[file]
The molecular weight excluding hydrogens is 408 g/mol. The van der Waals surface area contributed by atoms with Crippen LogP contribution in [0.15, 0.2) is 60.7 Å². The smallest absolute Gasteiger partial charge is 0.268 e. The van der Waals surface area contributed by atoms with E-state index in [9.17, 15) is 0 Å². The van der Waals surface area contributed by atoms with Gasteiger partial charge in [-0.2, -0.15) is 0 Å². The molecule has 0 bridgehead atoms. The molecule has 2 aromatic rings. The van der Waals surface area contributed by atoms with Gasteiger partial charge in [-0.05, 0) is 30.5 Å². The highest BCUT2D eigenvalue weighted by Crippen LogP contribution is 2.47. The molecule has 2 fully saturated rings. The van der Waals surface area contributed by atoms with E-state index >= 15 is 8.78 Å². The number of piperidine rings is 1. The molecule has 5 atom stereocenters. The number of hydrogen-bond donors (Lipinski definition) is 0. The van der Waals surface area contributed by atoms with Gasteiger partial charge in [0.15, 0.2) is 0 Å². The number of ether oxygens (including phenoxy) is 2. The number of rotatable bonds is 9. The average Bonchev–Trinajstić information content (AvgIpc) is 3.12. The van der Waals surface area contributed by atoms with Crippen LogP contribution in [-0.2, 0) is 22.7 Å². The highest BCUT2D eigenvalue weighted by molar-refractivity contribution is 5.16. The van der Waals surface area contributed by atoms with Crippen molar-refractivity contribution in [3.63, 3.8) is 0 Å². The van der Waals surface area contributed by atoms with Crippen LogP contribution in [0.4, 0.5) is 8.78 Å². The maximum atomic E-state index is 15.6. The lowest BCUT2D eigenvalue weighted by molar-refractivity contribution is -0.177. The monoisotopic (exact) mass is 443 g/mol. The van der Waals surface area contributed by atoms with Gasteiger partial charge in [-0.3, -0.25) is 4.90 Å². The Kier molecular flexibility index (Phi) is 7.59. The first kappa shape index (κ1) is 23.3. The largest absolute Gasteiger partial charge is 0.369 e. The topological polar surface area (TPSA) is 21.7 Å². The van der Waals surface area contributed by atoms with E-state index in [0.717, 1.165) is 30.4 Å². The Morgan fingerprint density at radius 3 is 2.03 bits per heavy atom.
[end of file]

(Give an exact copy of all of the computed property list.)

The molecular weight excluding hydrogens is 408 g/mol. The van der Waals surface area contributed by atoms with Crippen LogP contribution in [0.15, 0.2) is 60.7 Å². The smallest absolute Gasteiger partial charge is 0.268 e. The van der Waals surface area contributed by atoms with E-state index in [9.17, 15) is 0 Å². The van der Waals surface area contributed by atoms with Gasteiger partial charge in [-0.2, -0.15) is 0 Å². The molecule has 0 bridgehead atoms. The molecule has 2 aromatic rings. The van der Waals surface area contributed by atoms with Gasteiger partial charge in [-0.05, 0) is 30.5 Å². The highest BCUT2D eigenvalue weighted by Crippen LogP contribution is 2.47. The molecule has 2 fully saturated rings. The van der Waals surface area contributed by atoms with E-state index >= 15 is 8.78 Å². The number of piperidine rings is 1. The molecule has 5 atom stereocenters. The number of hydrogen-bond donors (Lipinski definition) is 0. The van der Waals surface area contributed by atoms with Gasteiger partial charge in [0.15, 0.2) is 0 Å². The number of ether oxygens (including phenoxy) is 2. The number of rotatable bonds is 9. The average Bonchev–Trinajstić information content (AvgIpc) is 3.12. The van der Waals surface area contributed by atoms with Crippen LogP contribution in [-0.2, 0) is 22.7 Å². The highest BCUT2D eigenvalue weighted by molar-refractivity contribution is 5.16. The van der Waals surface area contributed by atoms with Crippen molar-refractivity contribution in [3.63, 3.8) is 0 Å². The van der Waals surface area contributed by atoms with Crippen LogP contribution in [0.4, 0.5) is 8.78 Å². The maximum atomic E-state index is 15.6. The lowest BCUT2D eigenvalue weighted by molar-refractivity contribution is -0.177. The monoisotopic (exact) mass is 443 g/mol. The van der Waals surface area contributed by atoms with Gasteiger partial charge in [-0.3, -0.25) is 4.90 Å². The Kier molecular flexibility index (Phi) is 7.59. The first kappa shape index (κ1) is 23.3. The largest absolute Gasteiger partial charge is 0.369 e. The topological polar surface area (TPSA) is 21.7 Å². The van der Waals surface area contributed by atoms with E-state index in [0.717, 1.165) is 30.4 Å². The Morgan fingerprint density at radius 3 is 2.03 bits per heavy atom.